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Disaster Supplies for Surviving a Flood

Floods and flash floods can come on fast and can create critical and unpredictable situations that require people to stay in their homes or evacuate if the waters enter the home. The right supplies can sustain a person and their family until the waters recede or help them to evacuate to higher ground. Gathering the necessary items ahead of time is the safest and most proactive approach to disaster safety. A good rule of thumb when planning for a possible disaster is to prepare for the worst case scenario so that all issues will be covered.

Floods and flash floods can come on fast and can create critical and unpredictable situations that require people to stay in their homes or evacuate if the waters enter the home.  The right supplies can sustain a person and their family until the waters recede or help them to evacuate to higher ground.  Gathering the necessary items ahead of time is the safest and most proactive approach to disaster safety.  A good rule of thumb when planning for a possible disaster is to prepare for the worst case scenario so that all issues will be covered.

Water

Drinking water is the best way to keep the body hydrated.  Store 3 days worth of potable water in plastic containers.   Potable water is water safe for human consumption.  It is free of disease-causing microorganisms, poisonous substances, minerals, organic matter, chemical, biological and radioactive substances.  Another method is to freeze water in plastic soda containers.  FEMA recommends that a person should have 1 gallon of water per person for at least 3 days.  Try to stay away from caffeinated beverages as much as possible as they tend to dehydrate the body.

Food

Stockpile a 3 day supply of nonperishable items such as canned goods, dehydrated foods, high energy foods such as granola bars, power bars, trail mix, and cereals.  Try and find foods that do not require a lot of water to prepare them.  Certain family members may need special foods such as infant formula, baby food or needs for someone who is diabetic.

First Aid Kit

Keeping a well-stocked medical supply can come in handy if someone has an injury.  First aid kits can be assembled at home and include all of the basic first aid items that may be needed.  A list of complete first aid items can be seen here.


Sanitation

Maintain good hygiene and wash hands often.  Sanitation items are good to keep around not only to stay clean but also to have in the event that someone comes in contact with the flood water.  Flood waters have microorganisms such as E. Coli that can infect a person and cause them to have serious illnesses or injury.  Items such as:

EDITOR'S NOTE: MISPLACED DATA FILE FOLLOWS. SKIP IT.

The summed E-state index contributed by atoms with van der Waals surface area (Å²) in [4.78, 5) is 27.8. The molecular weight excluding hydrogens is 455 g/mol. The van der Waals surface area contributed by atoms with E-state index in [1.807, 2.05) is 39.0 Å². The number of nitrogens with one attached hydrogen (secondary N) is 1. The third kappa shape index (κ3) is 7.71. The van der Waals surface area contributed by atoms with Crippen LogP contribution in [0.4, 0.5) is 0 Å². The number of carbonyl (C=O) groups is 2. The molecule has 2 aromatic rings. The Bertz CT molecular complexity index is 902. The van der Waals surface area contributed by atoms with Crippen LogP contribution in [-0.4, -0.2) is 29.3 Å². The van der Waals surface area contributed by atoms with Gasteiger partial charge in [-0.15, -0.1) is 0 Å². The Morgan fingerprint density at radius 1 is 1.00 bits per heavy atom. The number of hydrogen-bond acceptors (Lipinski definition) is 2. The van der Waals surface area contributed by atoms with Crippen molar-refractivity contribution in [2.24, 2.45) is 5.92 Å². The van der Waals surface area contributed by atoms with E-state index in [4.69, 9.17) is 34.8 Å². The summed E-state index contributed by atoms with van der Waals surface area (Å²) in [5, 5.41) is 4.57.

• Hand wipes
  • Toilet paper
  • Soap
  • Person hygiene items
  • Bleach
  • Feminine hygiene items

Disaster Tools

Pre-packed disaster tools in a centralized location can be a lifesaver if a person needs them in a time sensitive manner.

  • Flashlights
  • Batteries
  • Propane Stove
  • Fire extinguisher (ABC variety)
  • Battery operated radio
  • Can opener (non-electric)
  • Duct tape
  • Multipurpose tool
  • Waterproof matches
  • Floatation device
  • Tube Tent
  • Extra cash
  • Trash bags
  • Signal Flare
  • Wrench to shut off gas appliances and water
  • Pliers
  • Map
  • Survival manual
  • Whistle
  • Compass
  • Plastic cups and plates

Bug Out Bag

In the case that a person has to evacuate, having a prepared 72-hour kit or bug out bag will expedite the process of leaving as well as keeping things running as smoothly as possible.  A 72-hour bag should have all items necessary to survive for 3 days.  When preparing a bag keep the main surviving points in mind (water, food, shelter, clothing).  Having a separate bug out bag for the vehicle will also come in handy in the event that someone has to leave their home immediately.

Things to Avoid During a Flood

  • Avoid the flood waters as much as possible.  The CDC states that “flood waters may contain fecal material from overflowing sewage systems and agricultural and industrial bi-products.”  Other serious germs are present in the water as well and some can enter through broken skin where infection can set in.
  • Do not wade through the water.  There are a number of unknown objects in the water, such as fallen electric lines that may still carry a charge, holes in the ground that cause a person to fall and possibly drown.  Flood waters are not safe.
  • Do not drink the water.  Microorganisms such as E. Coli, Giardia, Toxoplasmosis, Norovirus, and Cryptosporidium can be ingested, thus causing severe illnesses.  Not to mention, there could be traces of metals, leads or fertilizers in the water.
  • Never drive through flood waters.  Driving in flood water is extremely dangerous and unpredictable, and a car could easily be swept away.

 

Related Information Sources:

Store Your Food and Be Ready



Disaster:  It’s Not a Case of If but When

Flood Safety Tips

This article was originally published at Ready Nutrition™ on January 22nd, 2010

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